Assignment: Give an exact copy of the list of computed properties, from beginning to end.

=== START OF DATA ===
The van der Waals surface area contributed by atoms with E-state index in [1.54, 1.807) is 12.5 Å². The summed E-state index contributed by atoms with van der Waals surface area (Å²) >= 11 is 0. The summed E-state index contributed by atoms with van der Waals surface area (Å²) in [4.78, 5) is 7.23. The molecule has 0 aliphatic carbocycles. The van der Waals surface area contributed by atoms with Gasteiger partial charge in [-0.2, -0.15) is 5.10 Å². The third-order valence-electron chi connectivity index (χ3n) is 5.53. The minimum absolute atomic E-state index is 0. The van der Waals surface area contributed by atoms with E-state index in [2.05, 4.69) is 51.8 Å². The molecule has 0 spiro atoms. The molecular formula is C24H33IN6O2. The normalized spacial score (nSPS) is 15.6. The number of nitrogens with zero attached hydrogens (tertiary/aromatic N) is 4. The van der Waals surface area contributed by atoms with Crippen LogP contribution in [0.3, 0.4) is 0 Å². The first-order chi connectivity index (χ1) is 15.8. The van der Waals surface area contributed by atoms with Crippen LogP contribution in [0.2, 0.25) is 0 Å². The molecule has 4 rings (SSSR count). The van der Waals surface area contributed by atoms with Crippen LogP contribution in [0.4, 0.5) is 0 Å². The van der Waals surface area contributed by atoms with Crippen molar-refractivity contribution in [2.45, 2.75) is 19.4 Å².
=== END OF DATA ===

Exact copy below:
The van der Waals surface area contributed by atoms with E-state index in [1.54, 1.807) is 12.5 Å². The summed E-state index contributed by atoms with van der Waals surface area (Å²) >= 11 is 0. The summed E-state index contributed by atoms with van der Waals surface area (Å²) in [4.78, 5) is 7.23. The molecule has 0 aliphatic carbocycles. The van der Waals surface area contributed by atoms with Gasteiger partial charge in [-0.2, -0.15) is 5.10 Å². The third-order valence-electron chi connectivity index (χ3n) is 5.53. The minimum absolute atomic E-state index is 0. The van der Waals surface area contributed by atoms with E-state index in [2.05, 4.69) is 51.8 Å². The molecule has 0 spiro atoms. The molecular formula is C24H33IN6O2. The normalized spacial score (nSPS) is 15.6. The number of nitrogens with zero attached hydrogens (tertiary/aromatic N) is 4. The van der Waals surface area contributed by atoms with Crippen LogP contribution in [0.3, 0.4) is 0 Å². The first-order chi connectivity index (χ1) is 15.8. The van der Waals surface area contributed by atoms with Crippen LogP contribution in [0.2, 0.25) is 0 Å². The molecule has 4 rings (SSSR count). The van der Waals surface area contributed by atoms with Crippen LogP contribution in [0.4, 0.5) is 0 Å². The van der Waals surface area contributed by atoms with Crippen molar-refractivity contribution in [2.45, 2.75) is 19.4 Å².